9 Species of Fish That Change Gender (With Pictures)

It seems like every day we learn something new about gender. Though it’s traditionally been thought of as a fixed biological characteristic, there are plenty of living creatures that challenge that notion. The ability to change gender, or to be multiple genders at the same time, is not exactly a rare phenomenon – especially when it comes to fish. In this article we’re going to look at some different fish that change gender, from male to female or vice versa.

It’s estimated that about 2 percent of fish species possess hermaphroditic features. The nature and function of gender in these species is diverse, and varies from species to species.

9 species of fish that can change gender

1. Clownfish

Clownfish are sequential hermaphrodites, meaning they first develop into males, and then into females once they mature.

Clownfish also follow a dominance hierarchy, in which a powerful, aggressive female is at the top. If she dies, the largest male clownfish changes into a female and becomes the next alpha.


2. Asian Sheepshead Wrasse

This fish is referred to as kobudai in Japan and it is one of the largest species of wrasse. They are native to the western Pacific Ocean and live in rocky reef habitats.

The kobudai changes from female to male once it reaches a particular size and age.


3. Mangrove Rivulus

The mangrove rivulus lives along the coasts of Florida, Mexico, Central and South America.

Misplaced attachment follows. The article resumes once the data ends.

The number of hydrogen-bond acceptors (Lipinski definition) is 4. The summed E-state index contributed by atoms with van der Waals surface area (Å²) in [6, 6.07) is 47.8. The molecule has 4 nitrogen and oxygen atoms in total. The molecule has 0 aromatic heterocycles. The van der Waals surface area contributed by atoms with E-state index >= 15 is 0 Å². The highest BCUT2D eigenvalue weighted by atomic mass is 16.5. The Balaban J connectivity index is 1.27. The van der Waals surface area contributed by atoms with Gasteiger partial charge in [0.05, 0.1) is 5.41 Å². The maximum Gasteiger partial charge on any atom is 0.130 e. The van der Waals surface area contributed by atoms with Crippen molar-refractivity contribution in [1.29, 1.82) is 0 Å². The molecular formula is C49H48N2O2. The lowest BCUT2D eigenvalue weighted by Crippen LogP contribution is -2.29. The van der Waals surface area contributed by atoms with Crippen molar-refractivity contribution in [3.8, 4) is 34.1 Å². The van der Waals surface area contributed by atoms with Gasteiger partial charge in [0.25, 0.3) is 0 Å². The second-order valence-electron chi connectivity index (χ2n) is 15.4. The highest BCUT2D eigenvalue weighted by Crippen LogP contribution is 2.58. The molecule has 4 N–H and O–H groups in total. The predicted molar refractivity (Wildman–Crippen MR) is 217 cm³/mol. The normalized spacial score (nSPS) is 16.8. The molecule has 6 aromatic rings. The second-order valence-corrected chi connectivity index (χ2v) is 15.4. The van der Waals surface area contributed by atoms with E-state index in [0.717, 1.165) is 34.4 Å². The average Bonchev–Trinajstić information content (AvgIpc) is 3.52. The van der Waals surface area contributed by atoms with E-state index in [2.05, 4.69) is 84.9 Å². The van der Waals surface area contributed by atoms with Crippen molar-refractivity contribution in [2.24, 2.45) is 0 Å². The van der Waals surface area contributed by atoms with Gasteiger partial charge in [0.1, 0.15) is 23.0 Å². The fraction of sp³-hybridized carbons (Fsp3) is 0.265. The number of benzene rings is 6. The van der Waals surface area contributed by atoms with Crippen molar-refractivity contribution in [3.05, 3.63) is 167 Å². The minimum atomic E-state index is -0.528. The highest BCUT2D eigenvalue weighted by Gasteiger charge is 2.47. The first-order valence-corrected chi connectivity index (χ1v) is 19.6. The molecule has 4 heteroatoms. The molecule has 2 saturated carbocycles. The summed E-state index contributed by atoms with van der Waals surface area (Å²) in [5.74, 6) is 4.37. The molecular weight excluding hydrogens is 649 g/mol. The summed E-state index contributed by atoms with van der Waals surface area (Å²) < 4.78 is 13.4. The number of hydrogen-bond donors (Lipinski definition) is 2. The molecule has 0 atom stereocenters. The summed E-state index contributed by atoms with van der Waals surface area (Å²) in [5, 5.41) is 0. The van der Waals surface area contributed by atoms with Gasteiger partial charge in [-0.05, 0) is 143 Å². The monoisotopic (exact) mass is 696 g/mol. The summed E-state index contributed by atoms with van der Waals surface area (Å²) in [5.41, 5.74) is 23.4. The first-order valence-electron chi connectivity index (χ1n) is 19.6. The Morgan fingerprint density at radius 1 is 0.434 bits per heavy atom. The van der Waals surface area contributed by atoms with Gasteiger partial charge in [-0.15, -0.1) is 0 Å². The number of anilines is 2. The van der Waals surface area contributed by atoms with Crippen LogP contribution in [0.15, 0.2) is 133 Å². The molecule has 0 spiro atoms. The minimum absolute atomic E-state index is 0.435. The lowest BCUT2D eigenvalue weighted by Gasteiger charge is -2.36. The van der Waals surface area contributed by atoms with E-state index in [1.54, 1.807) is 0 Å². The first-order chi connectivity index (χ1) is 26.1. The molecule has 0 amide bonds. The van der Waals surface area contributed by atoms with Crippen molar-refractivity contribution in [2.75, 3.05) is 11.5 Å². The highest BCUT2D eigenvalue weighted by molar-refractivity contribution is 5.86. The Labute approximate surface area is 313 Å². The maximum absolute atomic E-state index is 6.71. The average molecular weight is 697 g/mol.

They are hermaphrodites that can self-fertilize by producing both sperm and eggs, although there are some males that also exist.
Potter’s Angelfish

This fish is native to Hawaii and lives in the coral reefs, feeding on algae on the surfaces of dead coral during the daytime. While most small fishes are female, they possess the ability to transform into males.


4. Salmon

There are certain types of salmon that are synchronous hermaphrodites, and possess ovaries and testes.

Unlike the mangrove rivulus they cannot self-fertilize, but they will swap roles in regards to which partner lays the eggs and which one fertilizes them.


5. Black Sea Bass

This type of sea bass live in Atlantic waters, from the coast of Maine all the way down to Florida. They start life off as females and then change into males once they reach about 2-5 years of age.


6. Broad-Barred Goby

photo by: Dr. Oliver Schneider | CC 3.0

The broad-barred goby is reef-dwelling fish native to the Indian Ocean. They have the rare ability to change sex both ways, from female to male and vice versa.


7. Damselfish

photo by: Rickard Zerpe | CC 2.0

Damselfishes are known for their bright colors and patterns. They live in tropical areas, in rocky coral reefs. Females also have the ability to change into males when the need arises.


8. Ribbon Eel

photo by: Chika Watanabe | CC 2.0

This eel is a type of moray eel that’s found in the Indo-Pacific Ocean, off the coast of places such as East Africa, Australia, and southern Japan.

Every ribbon eel is born a male that has the potential to change into a female later in life.


9. Black Porgy

photo by: Joi Ito | CC 2.0

The black porgy is a type of sea bream found in the waters around Japan. It’s a fast swimmer and an aggressive predator.
Like the ribbon eel, they are born male and then change into females at around 3 years of age.


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